Graduation Year


Document Type




Degree Granting Department


Major Professor

David A. Rabson, Ph.D.

Committee Member

Wei Chen, Ph.D.

Committee Member

Chun-Min Lo, Ph.D.


Probability, Bump-hunting, Single Peak, Constrained Least Squares


One often wishes to understand the probability distribution of stochastic data from experiment or computer simulations. However, where no model is given, practitioners must resort to parametric or non-parametric methods in order to gain information about the underlying distribution. Others have used initially a nonparametric estimator in order to understand the underlying shape of a set of data, and then later returned with a parametric method to locate the peaks. However they are interested in estimating spectra, which may have multiple peaks, where in this work we are interested in approximating the peak position of a single-peak probability distribution.

One method of analyzing a distribution of data is by fitting a curve to, or smoothing them. Polynomial regression and least-squares fit are examples of smoothing methods. Initial understanding of the underlying distribution can be obscured depending on the degree of smoothing. Problems such as under and oversmoothing must be addressed in order to determine the shape of the underlying distribution. Furthermore, smoothing of skewed data can give a biased estimation of the peak position.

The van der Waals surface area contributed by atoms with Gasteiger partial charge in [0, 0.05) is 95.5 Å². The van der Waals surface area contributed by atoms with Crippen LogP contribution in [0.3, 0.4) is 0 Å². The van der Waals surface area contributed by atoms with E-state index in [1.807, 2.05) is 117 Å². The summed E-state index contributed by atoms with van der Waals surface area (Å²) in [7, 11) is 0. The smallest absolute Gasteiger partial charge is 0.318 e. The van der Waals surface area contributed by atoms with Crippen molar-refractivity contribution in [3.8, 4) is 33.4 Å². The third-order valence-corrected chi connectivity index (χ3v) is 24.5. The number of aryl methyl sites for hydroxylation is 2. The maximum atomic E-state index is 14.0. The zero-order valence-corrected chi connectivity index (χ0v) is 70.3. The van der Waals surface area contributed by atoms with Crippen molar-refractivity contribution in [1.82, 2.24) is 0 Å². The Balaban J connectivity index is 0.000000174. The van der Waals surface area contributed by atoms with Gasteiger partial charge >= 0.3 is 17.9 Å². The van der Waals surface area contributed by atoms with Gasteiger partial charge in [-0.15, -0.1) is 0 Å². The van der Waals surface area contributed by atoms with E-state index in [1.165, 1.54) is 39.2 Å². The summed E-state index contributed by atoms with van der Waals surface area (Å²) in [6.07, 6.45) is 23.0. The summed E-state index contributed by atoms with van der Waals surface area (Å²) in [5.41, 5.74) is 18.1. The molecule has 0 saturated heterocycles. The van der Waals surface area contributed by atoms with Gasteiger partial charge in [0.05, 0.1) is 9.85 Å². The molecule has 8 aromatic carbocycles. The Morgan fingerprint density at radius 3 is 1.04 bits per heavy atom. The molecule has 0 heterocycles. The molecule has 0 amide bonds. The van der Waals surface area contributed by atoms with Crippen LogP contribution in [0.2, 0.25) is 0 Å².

We propose two new approaches for statistical mode estimation based on the assumption that the underlying distribution has only one peak. The first method imposes the global constraint of unimodality locally, by requiring negative curvature over some domain. The second method performs a search that assumes a position of the distribution's peak and requires positive slope to the left, and negative slope to the right. Each approach entails a constrained least-squares fit to the raw cumulative probability distribution.

We compare the relative efficiencies [12] of finding the peak location of these two estimators for artificially generated data from known families of distributions Weibull, beta, and gamma. Within each family a parameter controls the skewness or kurtosis, quantifying the shapes of the distributions for comparison. We also compare our methods with other estimators such as the kernel-density estimator, adaptive histogram, and polynomial regression. By comparing the effectiveness of the estimators, we can determine which estimator best locates the peak position.

We find that our estimators do not perform better than other known estimators. We also find that our estimators are biased. Overall, an adaptation of kernel estimation proved to be the most efficient.

The results for the work done in this thesis will be submitted, in a different form, for publication by D.A. Rabson and J.K. Looper.